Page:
What’s the motivation for all this work. Why give it away? 

I want to help retail investors uncover small-to-mid-cap names before the larger institutional investors get to them. There’s a whole world of small cap stocks out there that are not covered by Wall Street analysts. 

These analysts are looking to write research and sell research to big funds, and that means they’re going to focus on the large caps because that’s where there is more institutional capital. 

And there are hedge funds that are running billions of dollars that only invest in larger companies because they need to. They need to be able to get in and out of positions, and there’s not enough liquidity in the small caps stocks. 

There are probably 40-50 analysts that cover stocks like Apple and Facebook, and — for a smaller stock — maybe 2-3 analysts, and their research, estimates and price targets are updated infrequently (maybe once every 3 months).  

You’re saving people a ton of time. 

I’m spending 10-15 hours per week doing the research and writeups for my Substack newsletter then condensing it down into a 10-15 minute read. The writeups are a mix of opinions on the company, why I’m bullish and then including links to all of the primary sources such as investor presentations, press releases, earnings releases, SEC filings, analyst reports, CEO interviews, social media accounts and more.

That way people can do their own research.

I’m also spending another 8-10 hours per week in my Stocktwits room and doing my CEO interviews. I think there’s a lot of added value for investors if they can read my Substack writeups and then watch a 20-30 minute interview with the CEO where I’m able to dig a little deeper on certain topics.

If you were to find one or two really great names, why not just go all in on them? 

My ambition is more than just writing a Substack plus I have to be cognizant about the fact that thousands of other investors are copying what I’m doing so proper risk management and portfolio sizing needs to be something I’m constantly mindful of.

This isn’t to say that I don’t have high-conviction investments because even when I have 30-50 stocks in my portfolio, the top 10 names typically make up 50-60% of my capital. 

In addition, one of my goals over the next year or two is to build a strong research team and then launch an actively-managed exchange traded fund (ETF).

It’s also possible that I might want to run a hedge fund someday. However, that’s probably at least 3-5 years away. Regardless of where the future takes me, in order for my career to continue progressing forward I’ll need to establish a track record, continue building my credibility and keep proving that I not only know how to pick stocks but that I can construct and manage a top-performing diversified portfolio in good markets and bad markets. 

What would your ETF strategy be? 

We’re starting to see a lot of demand from retail investors for these smaller high-growth companies. However, it takes a lot of time and skill to find them and do adequate research. 

Add to this what’s happening with SPACs where you have late-stage startups tapping into the public markets earlier than ever before and you have two powerful trends which could continue for many years to come. Even though I do believe the number of SPACs being launched is unsustainable, it’s undeniable that we’re seeing some incredibly disruptive companies come public which gives retail investors the opportunity to participate in that hypergrowth.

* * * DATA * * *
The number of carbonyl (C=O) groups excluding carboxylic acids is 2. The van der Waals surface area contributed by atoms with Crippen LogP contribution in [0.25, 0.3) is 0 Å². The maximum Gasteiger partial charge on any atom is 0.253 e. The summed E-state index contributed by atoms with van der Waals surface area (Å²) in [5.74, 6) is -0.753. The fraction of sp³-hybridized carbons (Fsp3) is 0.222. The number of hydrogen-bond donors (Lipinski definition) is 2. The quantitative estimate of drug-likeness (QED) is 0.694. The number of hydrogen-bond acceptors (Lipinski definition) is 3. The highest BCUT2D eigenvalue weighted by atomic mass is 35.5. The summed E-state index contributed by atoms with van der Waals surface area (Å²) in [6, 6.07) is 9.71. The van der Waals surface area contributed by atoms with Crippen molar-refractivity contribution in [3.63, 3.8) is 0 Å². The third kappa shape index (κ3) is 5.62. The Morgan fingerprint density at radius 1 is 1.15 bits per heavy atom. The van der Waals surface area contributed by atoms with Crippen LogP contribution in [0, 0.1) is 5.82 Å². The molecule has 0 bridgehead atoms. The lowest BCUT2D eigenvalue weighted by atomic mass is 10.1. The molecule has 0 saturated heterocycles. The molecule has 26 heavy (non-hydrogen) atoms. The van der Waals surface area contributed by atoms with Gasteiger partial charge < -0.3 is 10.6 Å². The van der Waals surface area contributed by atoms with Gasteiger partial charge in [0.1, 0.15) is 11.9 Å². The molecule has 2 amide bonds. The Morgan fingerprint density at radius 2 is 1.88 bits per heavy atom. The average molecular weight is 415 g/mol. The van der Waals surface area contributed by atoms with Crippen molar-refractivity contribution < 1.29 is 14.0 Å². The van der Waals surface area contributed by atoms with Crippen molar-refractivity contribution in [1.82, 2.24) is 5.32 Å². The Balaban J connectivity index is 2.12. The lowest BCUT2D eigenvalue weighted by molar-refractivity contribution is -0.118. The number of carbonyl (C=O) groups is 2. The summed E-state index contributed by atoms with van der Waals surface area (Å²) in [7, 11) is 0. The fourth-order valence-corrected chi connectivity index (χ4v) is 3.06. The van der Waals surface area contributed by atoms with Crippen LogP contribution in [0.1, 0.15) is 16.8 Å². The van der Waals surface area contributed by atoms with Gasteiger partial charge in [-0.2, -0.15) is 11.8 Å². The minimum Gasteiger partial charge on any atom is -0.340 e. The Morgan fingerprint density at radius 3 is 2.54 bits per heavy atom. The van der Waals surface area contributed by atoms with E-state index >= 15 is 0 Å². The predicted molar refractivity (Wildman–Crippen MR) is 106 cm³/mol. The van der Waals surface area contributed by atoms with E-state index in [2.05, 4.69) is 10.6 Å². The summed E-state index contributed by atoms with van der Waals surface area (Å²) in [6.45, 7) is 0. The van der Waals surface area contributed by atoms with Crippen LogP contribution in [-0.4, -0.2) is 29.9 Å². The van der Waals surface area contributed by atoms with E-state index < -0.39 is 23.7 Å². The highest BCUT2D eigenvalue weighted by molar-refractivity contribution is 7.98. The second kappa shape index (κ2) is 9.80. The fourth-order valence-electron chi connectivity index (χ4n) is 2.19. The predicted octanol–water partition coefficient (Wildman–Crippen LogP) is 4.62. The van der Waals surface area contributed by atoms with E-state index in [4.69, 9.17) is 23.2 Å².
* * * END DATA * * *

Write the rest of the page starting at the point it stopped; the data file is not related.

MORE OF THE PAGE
I’ve been saying that SPACs in general are giving retail investors the opportunity to play the role of late-stage VC. Over the past couple decades, retail investors would never have had access to these companies — they were reserved for the likes of Sequoia, Benchmark, Greylock, Kleiner Perkins and many other iconic VC firms who were investing in the later stage rounds. . 

With that said, there are still plenty of risks with these SPACs and some of the companies they are taking public. It’s really important for investors to do the necessary research in order to understand these companies, their technologies, the markets they operate within and so forth.

If investors want to own these smaller, high-growth companies but don’t have the time or skill required to properly vet them, then they need a better way to invest and that’s where my ETF could play a role.  

How much crossover will there be between your public picks and Social Capital? 

Going into the first week of running my Social Capital fund, I wasn’t sure how many of my favorite stocks I’d be able to buy since some of them were already up big in 2021. However, once we got that big pullback in early March it gave me a chance to build my positions a little more aggressively. 

Now that I’m 3-4 weeks into running the Social Capital fund, I’ve been able to construct my portfolio exactly how I wanted to. However, I’m still sitting on some cash and will take advantage of any future dips or pullbacks.

In terms of crossover between my personal portfolio and my Social Capital fund, I’d say it’s about 95%. If I’m going to spend dozens of hours every week doing the research, listening to earnings calls, reading through SEC filings, reviewing investor presentations, looking at charts and so forth — and I build up the conviction to take a position — then it only makes sense to own that stock in both my personal portfolio and the Social Capital fund.  

Would you invest in Tesla?

Tesla is a phenomenal company with a very bright future.

However, the stock is up nearly 10x over the past 18 months. Even though I love what the company is doing and still see tremendous upside, I’m really focused on companies with market caps under $10 billion that I believe can 5x over the next 5 years.

Due to Tesla’s current market cap, I just don’t see them doing it. With that said, I’m still rooting for Tesla to continue their success and I wish all shareholders the very best. I think it’s very possible, within 10 years, that Tesla is the largest company on the planet.